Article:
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Thread: 501.105 (B)(3) Meters, Instruments, Relays

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    501.105 (B)(3) Meters, Instruments, Relays

    To use the exception to 501.105(B)(3) the NFPA 2017 says "...and if the marked maximum operating temperature any exposed surface will not exceed 80 percent of the AIT in degrees C..." What is meant by "MARKED" here. If the general purpose enclosure in question is a single component of a larger piece of Machinery, would the OEM of the larger piece of Machinery be able to test and mark the surface temperature of the component even though they are not the manufacturer of the individual component?

    The item in question is a pneumatic solenoid bank that has built in Ethernet. The Solenoid bank itself is explicitly allowed per 501.105(B)(4), but the electronics involved with the ethernet portion lead me to 501.105(B)(3). The AIT is 400 C, so the equipment OBVIOUSLY does not get anywhere near the AIT. The hazardous area is Class I Div 2. To properly use the bank, can I test the exposed surfaces and see then mark the enclosure with this temperature? Is there anyway to use 500.8(C)(5) Special Allowances for General Purpose equipment as reasoning not have to mark the component?
    Time is of the essence, and I am low on essence. ~ Graham Hill

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    At least some of these solenoid banks are already listed for use in CI D2 areas.
    Bob

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    If I could find one that is already listed as CID2 that would certainly be ideal. Do you have any examples off hand that are already listed for CID2? The manufacturers I am looking at have their standard versions, which are not listed, and then they have the intrinsically safe versions. The IS versions are great, but expensive and not necessary for CID2.

    I am thinking that they either do not list the normal Solenoid Banks because they are explicitly allowed in CID2 areas, or they no list them because they want to sell more of the IS one, or they simply not got around to listing the ethernet solenoid banks...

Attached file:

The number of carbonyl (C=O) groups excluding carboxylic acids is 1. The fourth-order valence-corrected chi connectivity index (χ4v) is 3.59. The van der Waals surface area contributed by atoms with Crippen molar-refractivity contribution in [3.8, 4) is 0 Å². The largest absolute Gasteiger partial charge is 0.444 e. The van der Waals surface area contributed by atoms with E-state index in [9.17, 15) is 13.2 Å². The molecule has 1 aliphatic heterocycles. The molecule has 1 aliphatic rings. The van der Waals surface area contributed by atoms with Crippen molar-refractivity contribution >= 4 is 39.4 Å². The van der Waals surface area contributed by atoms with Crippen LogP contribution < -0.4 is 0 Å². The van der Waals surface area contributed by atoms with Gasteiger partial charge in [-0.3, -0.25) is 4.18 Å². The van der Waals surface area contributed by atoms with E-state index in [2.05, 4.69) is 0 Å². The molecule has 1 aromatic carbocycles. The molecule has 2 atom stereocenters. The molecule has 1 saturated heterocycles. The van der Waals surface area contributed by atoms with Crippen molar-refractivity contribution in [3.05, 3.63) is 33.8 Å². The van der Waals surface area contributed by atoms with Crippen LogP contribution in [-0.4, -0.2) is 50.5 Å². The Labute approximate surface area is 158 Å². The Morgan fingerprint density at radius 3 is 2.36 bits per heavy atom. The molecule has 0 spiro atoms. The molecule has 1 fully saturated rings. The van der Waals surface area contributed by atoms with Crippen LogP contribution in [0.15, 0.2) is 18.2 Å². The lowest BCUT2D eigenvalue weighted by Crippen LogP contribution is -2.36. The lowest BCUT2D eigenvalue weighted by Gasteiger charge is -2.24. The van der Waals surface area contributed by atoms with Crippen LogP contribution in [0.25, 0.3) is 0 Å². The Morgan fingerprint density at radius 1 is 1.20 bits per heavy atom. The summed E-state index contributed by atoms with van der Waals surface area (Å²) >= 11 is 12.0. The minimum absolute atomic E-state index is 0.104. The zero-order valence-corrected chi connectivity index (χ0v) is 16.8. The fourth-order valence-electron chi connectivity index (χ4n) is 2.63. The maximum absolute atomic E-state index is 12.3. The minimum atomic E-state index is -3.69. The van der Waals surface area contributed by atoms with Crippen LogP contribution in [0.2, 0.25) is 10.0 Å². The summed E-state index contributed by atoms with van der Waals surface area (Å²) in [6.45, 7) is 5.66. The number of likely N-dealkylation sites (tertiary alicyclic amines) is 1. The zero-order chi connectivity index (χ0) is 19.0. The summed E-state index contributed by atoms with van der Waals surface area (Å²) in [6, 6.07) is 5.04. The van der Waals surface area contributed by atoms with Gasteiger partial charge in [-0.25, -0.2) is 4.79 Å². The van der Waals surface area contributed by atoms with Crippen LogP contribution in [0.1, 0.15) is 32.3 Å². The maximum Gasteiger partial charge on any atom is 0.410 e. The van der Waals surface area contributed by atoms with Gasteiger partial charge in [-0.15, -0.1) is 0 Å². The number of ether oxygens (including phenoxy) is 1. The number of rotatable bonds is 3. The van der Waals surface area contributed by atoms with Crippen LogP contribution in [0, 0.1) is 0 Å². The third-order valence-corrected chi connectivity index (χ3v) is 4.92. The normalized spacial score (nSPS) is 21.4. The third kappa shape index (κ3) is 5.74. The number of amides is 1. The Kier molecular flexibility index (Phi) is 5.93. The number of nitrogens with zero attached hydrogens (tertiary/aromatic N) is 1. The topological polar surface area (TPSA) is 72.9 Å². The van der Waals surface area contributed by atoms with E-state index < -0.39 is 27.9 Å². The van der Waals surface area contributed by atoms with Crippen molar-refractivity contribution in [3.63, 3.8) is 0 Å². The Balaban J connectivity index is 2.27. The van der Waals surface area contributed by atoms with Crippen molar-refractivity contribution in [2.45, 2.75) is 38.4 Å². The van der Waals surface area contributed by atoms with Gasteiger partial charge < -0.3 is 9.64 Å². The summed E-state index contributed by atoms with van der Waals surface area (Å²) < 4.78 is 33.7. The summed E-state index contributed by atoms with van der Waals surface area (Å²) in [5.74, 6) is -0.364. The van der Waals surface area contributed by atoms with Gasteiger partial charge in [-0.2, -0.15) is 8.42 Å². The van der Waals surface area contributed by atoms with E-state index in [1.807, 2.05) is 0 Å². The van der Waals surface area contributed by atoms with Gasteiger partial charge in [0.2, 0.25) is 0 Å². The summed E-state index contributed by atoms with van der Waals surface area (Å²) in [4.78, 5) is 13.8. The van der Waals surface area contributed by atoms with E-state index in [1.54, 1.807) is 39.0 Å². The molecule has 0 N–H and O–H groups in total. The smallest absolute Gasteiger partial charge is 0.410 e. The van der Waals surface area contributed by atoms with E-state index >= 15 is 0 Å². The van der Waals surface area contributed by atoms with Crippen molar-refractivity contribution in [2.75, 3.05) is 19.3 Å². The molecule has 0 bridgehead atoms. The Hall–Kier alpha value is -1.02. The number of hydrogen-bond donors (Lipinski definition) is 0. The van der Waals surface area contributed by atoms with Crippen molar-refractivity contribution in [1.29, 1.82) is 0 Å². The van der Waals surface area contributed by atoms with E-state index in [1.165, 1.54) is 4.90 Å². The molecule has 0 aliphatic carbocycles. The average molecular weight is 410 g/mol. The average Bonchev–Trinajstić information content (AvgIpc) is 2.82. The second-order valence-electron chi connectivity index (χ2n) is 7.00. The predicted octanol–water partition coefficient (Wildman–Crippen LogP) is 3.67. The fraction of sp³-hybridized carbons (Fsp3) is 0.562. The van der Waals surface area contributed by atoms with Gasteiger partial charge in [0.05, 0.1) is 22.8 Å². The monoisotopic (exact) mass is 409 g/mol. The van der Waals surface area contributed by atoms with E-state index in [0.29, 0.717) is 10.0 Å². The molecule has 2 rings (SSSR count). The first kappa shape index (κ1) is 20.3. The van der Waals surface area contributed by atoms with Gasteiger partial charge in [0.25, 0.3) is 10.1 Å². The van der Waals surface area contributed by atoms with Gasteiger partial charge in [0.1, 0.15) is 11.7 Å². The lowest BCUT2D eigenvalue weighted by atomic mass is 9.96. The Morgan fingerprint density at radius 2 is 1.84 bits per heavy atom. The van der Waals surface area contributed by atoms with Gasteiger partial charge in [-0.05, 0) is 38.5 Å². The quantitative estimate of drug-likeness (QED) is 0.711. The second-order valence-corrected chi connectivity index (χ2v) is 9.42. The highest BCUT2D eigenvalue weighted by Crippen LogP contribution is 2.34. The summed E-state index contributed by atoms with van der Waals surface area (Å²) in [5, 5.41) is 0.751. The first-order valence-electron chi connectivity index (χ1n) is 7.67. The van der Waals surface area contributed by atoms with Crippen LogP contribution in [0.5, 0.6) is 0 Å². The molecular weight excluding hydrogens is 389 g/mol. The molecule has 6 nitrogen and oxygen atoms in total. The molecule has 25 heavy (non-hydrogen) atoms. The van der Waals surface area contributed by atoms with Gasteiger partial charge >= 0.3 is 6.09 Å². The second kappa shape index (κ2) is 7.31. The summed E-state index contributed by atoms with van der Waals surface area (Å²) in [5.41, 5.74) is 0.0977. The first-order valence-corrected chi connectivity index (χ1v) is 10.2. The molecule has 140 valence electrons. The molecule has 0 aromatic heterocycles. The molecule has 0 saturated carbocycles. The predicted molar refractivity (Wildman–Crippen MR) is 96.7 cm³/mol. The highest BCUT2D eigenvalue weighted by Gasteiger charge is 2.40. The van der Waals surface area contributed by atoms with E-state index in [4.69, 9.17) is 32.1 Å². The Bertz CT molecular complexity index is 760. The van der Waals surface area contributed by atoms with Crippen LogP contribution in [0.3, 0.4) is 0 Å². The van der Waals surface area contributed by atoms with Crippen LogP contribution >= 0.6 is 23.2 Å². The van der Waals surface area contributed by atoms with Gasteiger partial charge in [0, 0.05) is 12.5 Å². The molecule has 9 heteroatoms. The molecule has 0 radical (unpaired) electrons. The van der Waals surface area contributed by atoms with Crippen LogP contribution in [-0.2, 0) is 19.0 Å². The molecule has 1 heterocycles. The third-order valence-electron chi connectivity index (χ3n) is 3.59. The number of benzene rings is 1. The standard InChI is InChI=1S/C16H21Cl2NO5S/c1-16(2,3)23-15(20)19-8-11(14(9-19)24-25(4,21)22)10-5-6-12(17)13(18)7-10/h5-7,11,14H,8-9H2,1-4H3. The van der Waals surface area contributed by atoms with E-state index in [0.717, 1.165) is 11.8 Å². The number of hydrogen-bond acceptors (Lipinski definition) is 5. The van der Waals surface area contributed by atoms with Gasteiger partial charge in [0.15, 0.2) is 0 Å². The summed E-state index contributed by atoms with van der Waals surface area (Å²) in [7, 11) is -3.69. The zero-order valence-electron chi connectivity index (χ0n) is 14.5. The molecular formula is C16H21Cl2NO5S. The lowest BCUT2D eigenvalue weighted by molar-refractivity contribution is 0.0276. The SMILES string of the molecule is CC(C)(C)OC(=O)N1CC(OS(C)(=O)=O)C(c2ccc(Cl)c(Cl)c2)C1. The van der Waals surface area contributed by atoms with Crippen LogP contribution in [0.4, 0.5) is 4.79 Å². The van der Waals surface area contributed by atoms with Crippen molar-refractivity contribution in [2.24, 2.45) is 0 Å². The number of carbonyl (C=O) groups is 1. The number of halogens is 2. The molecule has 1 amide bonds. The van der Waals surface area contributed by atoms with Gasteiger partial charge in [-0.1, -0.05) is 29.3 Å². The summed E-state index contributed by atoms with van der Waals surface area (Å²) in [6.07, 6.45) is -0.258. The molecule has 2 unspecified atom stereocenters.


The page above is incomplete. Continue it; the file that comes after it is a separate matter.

The bank meets all the requirements of 501.105(B), except for the temperature "marking" requirement. There is no definition of "Mark" in article 100. Article 500 does define marking, and in 500.8 (C)(4) and 500.8 (C)(6) this definition of marking have exceptions to the requirement of having to mark temperature. Not sure the proper way to look at the marking requirements for 501.105(B)(3), and the requirements in 500.8(C) seem to be the only to go by.
    Time is of the essence, and I am low on essence. ~ Graham Hill

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    Quote Originally Posted by fifty60 View Post
    If I could find one that is already listed as CID2 that would certainly be ideal. Do you have any examples off hand that are already listed for CID2? The manufacturers I am looking at have their standard versions, which are not listed, and then they have the intrinsically safe versions. The IS versions are great, but expensive and not necessary for CID2.

    I am thinking that they either do not list the normal Solenoid Banks because they are explicitly allowed in CID2 areas, or they no list them because they want to sell more of the IS one, or they simply not got around to listing the ethernet solenoid banks...

    The bank meets all the requirements of 501.105(B), except for the temperature "marking" requirement. There is no definition of "Mark" in article 100. Article 500 does define marking, and in 500.8 (C)(4) and 500.8 (C)(6) this definition of marking have exceptions to the requirement of having to mark temperature. Not sure the proper way to look at the marking requirements for 501.105(B)(3), and the requirements in 500.8(C) seem to be the only to go by.
    Is there anyway to relocate the solenoid bank just outside the Division 2 area? My guess is the temp marking refers to T ratings per T500.8(C)